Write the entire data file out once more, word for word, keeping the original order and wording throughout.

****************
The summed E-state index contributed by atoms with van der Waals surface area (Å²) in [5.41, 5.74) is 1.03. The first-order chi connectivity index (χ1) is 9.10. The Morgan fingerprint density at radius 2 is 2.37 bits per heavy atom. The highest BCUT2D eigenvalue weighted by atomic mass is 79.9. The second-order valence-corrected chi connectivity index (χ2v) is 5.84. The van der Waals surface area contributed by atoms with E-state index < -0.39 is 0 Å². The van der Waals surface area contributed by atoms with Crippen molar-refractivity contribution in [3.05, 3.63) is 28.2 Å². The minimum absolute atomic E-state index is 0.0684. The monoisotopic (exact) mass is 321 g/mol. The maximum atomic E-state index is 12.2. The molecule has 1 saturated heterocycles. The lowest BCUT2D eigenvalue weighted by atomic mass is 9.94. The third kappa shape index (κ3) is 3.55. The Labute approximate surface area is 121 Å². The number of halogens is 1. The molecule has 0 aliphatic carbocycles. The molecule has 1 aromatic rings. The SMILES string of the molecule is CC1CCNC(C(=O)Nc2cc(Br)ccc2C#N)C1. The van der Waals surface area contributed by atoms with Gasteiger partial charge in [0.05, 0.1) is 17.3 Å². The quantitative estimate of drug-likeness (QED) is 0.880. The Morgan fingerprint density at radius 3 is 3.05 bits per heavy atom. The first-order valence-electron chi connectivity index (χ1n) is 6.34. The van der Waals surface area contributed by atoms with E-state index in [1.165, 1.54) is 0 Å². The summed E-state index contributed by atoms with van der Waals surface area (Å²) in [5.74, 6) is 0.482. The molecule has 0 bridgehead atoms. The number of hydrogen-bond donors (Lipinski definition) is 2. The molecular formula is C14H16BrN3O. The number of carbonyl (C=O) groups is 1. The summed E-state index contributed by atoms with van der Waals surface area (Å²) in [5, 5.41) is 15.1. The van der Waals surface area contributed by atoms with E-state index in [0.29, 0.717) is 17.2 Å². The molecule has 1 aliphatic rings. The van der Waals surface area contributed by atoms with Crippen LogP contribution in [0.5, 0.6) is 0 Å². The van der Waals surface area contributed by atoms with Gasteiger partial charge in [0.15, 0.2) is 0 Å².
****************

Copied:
The summed E-state index contributed by atoms with van der Waals surface area (Å²) in [5.41, 5.74) is 1.03. The first-order chi connectivity index (χ1) is 9.10. The Morgan fingerprint density at radius 2 is 2.37 bits per heavy atom. The highest BCUT2D eigenvalue weighted by atomic mass is 79.9. The second-order valence-corrected chi connectivity index (χ2v) is 5.84. The van der Waals surface area contributed by atoms with E-state index < -0.39 is 0 Å². The van der Waals surface area contributed by atoms with Crippen molar-refractivity contribution in [3.05, 3.63) is 28.2 Å². The minimum absolute atomic E-state index is 0.0684. The monoisotopic (exact) mass is 321 g/mol. The maximum atomic E-state index is 12.2. The molecule has 1 saturated heterocycles. The lowest BCUT2D eigenvalue weighted by atomic mass is 9.94. The third kappa shape index (κ3) is 3.55. The Labute approximate surface area is 121 Å². The number of halogens is 1. The molecule has 0 aliphatic carbocycles. The molecule has 1 aromatic rings. The SMILES string of the molecule is CC1CCNC(C(=O)Nc2cc(Br)ccc2C#N)C1. The van der Waals surface area contributed by atoms with Gasteiger partial charge in [0.05, 0.1) is 17.3 Å². The quantitative estimate of drug-likeness (QED) is 0.880. The Morgan fingerprint density at radius 3 is 3.05 bits per heavy atom. The first-order valence-electron chi connectivity index (χ1n) is 6.34. The van der Waals surface area contributed by atoms with E-state index in [1.165, 1.54) is 0 Å². The summed E-state index contributed by atoms with van der Waals surface area (Å²) in [5.74, 6) is 0.482. The molecule has 0 bridgehead atoms. The number of hydrogen-bond donors (Lipinski definition) is 2. The molecular formula is C14H16BrN3O. The number of carbonyl (C=O) groups is 1. The summed E-state index contributed by atoms with van der Waals surface area (Å²) in [5, 5.41) is 15.1. The van der Waals surface area contributed by atoms with E-state index in [0.29, 0.717) is 17.2 Å². The molecule has 1 aliphatic rings. The van der Waals surface area contributed by atoms with Crippen LogP contribution in [0.5, 0.6) is 0 Å². The van der Waals surface area contributed by atoms with Gasteiger partial charge in [0.15, 0.2) is 0 Å².